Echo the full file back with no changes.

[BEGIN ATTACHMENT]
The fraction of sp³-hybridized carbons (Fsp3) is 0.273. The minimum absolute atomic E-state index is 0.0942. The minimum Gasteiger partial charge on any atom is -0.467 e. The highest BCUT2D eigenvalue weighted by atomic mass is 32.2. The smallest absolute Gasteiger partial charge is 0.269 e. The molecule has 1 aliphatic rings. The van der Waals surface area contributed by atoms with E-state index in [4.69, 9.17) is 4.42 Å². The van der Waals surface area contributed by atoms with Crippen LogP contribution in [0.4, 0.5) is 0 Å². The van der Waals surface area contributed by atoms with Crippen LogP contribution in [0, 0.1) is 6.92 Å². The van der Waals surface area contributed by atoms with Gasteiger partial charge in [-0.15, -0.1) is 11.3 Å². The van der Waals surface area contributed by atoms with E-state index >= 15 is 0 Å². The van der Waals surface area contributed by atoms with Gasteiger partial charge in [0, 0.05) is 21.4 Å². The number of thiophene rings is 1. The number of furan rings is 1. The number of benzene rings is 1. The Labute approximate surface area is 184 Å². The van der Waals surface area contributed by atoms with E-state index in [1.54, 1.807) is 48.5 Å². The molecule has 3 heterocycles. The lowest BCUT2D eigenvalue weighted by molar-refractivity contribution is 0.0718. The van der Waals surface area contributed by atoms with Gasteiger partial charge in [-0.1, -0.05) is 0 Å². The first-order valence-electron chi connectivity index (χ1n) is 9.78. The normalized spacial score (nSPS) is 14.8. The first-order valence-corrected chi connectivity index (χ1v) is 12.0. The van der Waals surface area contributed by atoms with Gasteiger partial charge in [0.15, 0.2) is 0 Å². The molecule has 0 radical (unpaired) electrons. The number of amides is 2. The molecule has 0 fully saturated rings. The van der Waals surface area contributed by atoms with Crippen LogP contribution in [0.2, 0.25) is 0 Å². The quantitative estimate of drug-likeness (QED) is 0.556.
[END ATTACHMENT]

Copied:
The fraction of sp³-hybridized carbons (Fsp3) is 0.273. The minimum absolute atomic E-state index is 0.0942. The minimum Gasteiger partial charge on any atom is -0.467 e. The highest BCUT2D eigenvalue weighted by atomic mass is 32.2. The smallest absolute Gasteiger partial charge is 0.269 e. The molecule has 1 aliphatic rings. The van der Waals surface area contributed by atoms with E-state index in [4.69, 9.17) is 4.42 Å². The van der Waals surface area contributed by atoms with Crippen LogP contribution in [0.4, 0.5) is 0 Å². The van der Waals surface area contributed by atoms with Crippen LogP contribution in [0, 0.1) is 6.92 Å². The van der Waals surface area contributed by atoms with Gasteiger partial charge in [-0.15, -0.1) is 11.3 Å². The van der Waals surface area contributed by atoms with E-state index >= 15 is 0 Å². The van der Waals surface area contributed by atoms with Gasteiger partial charge in [0, 0.05) is 21.4 Å². The number of thiophene rings is 1. The number of furan rings is 1. The number of benzene rings is 1. The Labute approximate surface area is 184 Å². The van der Waals surface area contributed by atoms with E-state index in [1.54, 1.807) is 48.5 Å². The molecule has 3 heterocycles. The lowest BCUT2D eigenvalue weighted by molar-refractivity contribution is 0.0718. The van der Waals surface area contributed by atoms with Gasteiger partial charge in [-0.1, -0.05) is 0 Å². The first-order valence-electron chi connectivity index (χ1n) is 9.78. The normalized spacial score (nSPS) is 14.8. The first-order valence-corrected chi connectivity index (χ1v) is 12.0. The van der Waals surface area contributed by atoms with Gasteiger partial charge in [0.15, 0.2) is 0 Å². The molecule has 0 radical (unpaired) electrons. The number of amides is 2. The molecule has 0 fully saturated rings. The van der Waals surface area contributed by atoms with Crippen LogP contribution in [0.2, 0.25) is 0 Å². The quantitative estimate of drug-likeness (QED) is 0.556.